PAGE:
Saturday, August 15, 2020



About every ten years I will have a taste for souse. Now the nice thing about souse is it reminds me how grateful I am to have other things to eat. My wife’s grandparents use to eat it every week or so and I was always amazed that they seem to like it. Usually served cold as part of a sandwich or on a cracker.  It has similar ingredients to scrapple. In our area the main producer of souse that is available in stores is made by Gwaltney.

Souse, of course, made from a pig's head cooked down until the meat falls off, than the meat is separated from the head, mashed up fine and vinegar or a brine, pickle, red and green peppers is added. Since a pig's head is mostly bone there will be a great deal of gelatin mass in with the meat.  The whole mess is poured into a loaf pan and refrigerated until it forms a terrine-like product usually in the shape of a loaf.  It is then sliced.   Like scrapple the taste will vary with the maker.  Unlike scrapple, souse is just pig cooked down to a gelatin mass with no corn meal binder added.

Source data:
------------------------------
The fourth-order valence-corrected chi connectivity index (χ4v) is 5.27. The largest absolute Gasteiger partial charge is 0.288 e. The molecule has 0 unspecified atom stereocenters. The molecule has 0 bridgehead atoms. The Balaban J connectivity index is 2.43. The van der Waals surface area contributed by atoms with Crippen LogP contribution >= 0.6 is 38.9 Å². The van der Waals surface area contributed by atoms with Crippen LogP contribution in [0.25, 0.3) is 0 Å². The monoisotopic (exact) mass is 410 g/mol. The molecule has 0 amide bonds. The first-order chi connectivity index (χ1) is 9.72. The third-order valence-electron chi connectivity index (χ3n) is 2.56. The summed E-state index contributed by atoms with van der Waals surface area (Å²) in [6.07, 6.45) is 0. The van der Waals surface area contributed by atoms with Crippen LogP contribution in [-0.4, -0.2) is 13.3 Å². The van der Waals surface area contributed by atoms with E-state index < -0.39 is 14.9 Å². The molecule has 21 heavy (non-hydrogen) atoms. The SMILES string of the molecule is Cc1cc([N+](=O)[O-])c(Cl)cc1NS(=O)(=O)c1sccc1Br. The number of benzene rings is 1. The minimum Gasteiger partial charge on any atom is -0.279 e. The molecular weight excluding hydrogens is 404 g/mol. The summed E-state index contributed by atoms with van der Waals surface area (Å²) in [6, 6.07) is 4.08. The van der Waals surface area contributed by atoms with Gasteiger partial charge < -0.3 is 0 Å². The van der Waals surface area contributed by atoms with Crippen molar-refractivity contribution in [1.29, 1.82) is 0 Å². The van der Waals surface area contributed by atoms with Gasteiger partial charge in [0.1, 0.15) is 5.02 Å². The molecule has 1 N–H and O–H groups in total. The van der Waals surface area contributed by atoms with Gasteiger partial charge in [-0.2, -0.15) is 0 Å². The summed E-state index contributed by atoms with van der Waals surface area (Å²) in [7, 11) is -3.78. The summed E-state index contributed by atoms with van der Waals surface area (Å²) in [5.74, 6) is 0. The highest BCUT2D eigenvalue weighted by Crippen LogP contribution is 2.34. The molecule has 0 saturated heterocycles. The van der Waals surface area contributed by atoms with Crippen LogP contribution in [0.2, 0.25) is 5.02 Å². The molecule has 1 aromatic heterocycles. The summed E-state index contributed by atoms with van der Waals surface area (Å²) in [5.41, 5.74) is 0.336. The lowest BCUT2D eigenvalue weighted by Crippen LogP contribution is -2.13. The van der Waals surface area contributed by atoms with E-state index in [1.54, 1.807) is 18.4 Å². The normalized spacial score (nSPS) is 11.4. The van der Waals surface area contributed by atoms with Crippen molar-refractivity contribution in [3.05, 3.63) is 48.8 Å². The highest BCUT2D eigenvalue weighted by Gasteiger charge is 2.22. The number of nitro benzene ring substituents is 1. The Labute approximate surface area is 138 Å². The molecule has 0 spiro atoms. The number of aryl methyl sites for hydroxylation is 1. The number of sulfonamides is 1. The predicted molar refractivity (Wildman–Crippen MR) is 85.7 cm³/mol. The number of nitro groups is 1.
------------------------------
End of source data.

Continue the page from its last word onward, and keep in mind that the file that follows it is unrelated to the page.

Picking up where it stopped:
above ad from 1944 Salisbury Times

During WW2 the popularity of souse increased because it was not rationed. You will notice that it is the most expensive item among the bologna, scrapple and liver pudding selection. 

No comments:

Post a Comment